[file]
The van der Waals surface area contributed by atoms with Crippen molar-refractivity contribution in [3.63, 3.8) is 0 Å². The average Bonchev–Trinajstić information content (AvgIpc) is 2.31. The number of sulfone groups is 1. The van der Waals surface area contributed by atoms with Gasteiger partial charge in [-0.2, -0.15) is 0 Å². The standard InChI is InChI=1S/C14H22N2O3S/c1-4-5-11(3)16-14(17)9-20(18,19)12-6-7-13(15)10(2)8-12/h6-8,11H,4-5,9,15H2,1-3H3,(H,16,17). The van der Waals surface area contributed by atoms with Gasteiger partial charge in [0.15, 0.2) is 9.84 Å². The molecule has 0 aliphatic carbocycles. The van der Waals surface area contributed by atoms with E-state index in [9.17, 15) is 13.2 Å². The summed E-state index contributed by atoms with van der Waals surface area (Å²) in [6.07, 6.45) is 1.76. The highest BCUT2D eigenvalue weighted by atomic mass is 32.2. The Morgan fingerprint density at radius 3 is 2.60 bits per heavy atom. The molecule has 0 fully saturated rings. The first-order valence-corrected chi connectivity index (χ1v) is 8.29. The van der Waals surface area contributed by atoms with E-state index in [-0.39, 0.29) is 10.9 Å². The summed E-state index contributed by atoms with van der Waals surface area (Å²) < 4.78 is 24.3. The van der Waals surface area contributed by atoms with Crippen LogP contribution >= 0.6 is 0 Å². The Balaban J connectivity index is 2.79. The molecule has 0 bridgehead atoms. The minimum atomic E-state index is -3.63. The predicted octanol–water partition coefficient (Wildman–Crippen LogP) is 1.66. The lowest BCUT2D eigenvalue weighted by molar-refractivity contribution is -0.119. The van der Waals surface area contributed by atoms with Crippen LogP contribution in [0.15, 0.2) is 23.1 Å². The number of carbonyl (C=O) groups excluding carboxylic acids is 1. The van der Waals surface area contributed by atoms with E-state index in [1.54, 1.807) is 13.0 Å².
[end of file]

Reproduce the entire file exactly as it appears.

The van der Waals surface area contributed by atoms with Crippen molar-refractivity contribution in [3.63, 3.8) is 0 Å². The average Bonchev–Trinajstić information content (AvgIpc) is 2.31. The number of sulfone groups is 1. The van der Waals surface area contributed by atoms with Gasteiger partial charge in [-0.2, -0.15) is 0 Å². The standard InChI is InChI=1S/C14H22N2O3S/c1-4-5-11(3)16-14(17)9-20(18,19)12-6-7-13(15)10(2)8-12/h6-8,11H,4-5,9,15H2,1-3H3,(H,16,17). The van der Waals surface area contributed by atoms with Gasteiger partial charge in [0.15, 0.2) is 9.84 Å². The molecule has 0 aliphatic carbocycles. The van der Waals surface area contributed by atoms with E-state index in [9.17, 15) is 13.2 Å². The summed E-state index contributed by atoms with van der Waals surface area (Å²) in [6.07, 6.45) is 1.76. The highest BCUT2D eigenvalue weighted by atomic mass is 32.2. The Morgan fingerprint density at radius 3 is 2.60 bits per heavy atom. The molecule has 0 fully saturated rings. The first-order valence-corrected chi connectivity index (χ1v) is 8.29. The van der Waals surface area contributed by atoms with E-state index in [-0.39, 0.29) is 10.9 Å². The summed E-state index contributed by atoms with van der Waals surface area (Å²) < 4.78 is 24.3. The van der Waals surface area contributed by atoms with Crippen LogP contribution >= 0.6 is 0 Å². The Balaban J connectivity index is 2.79. The molecule has 0 bridgehead atoms. The minimum atomic E-state index is -3.63. The predicted octanol–water partition coefficient (Wildman–Crippen LogP) is 1.66. The lowest BCUT2D eigenvalue weighted by molar-refractivity contribution is -0.119. The van der Waals surface area contributed by atoms with Crippen LogP contribution in [0.15, 0.2) is 23.1 Å². The number of carbonyl (C=O) groups excluding carboxylic acids is 1. The van der Waals surface area contributed by atoms with E-state index in [1.54, 1.807) is 13.0 Å².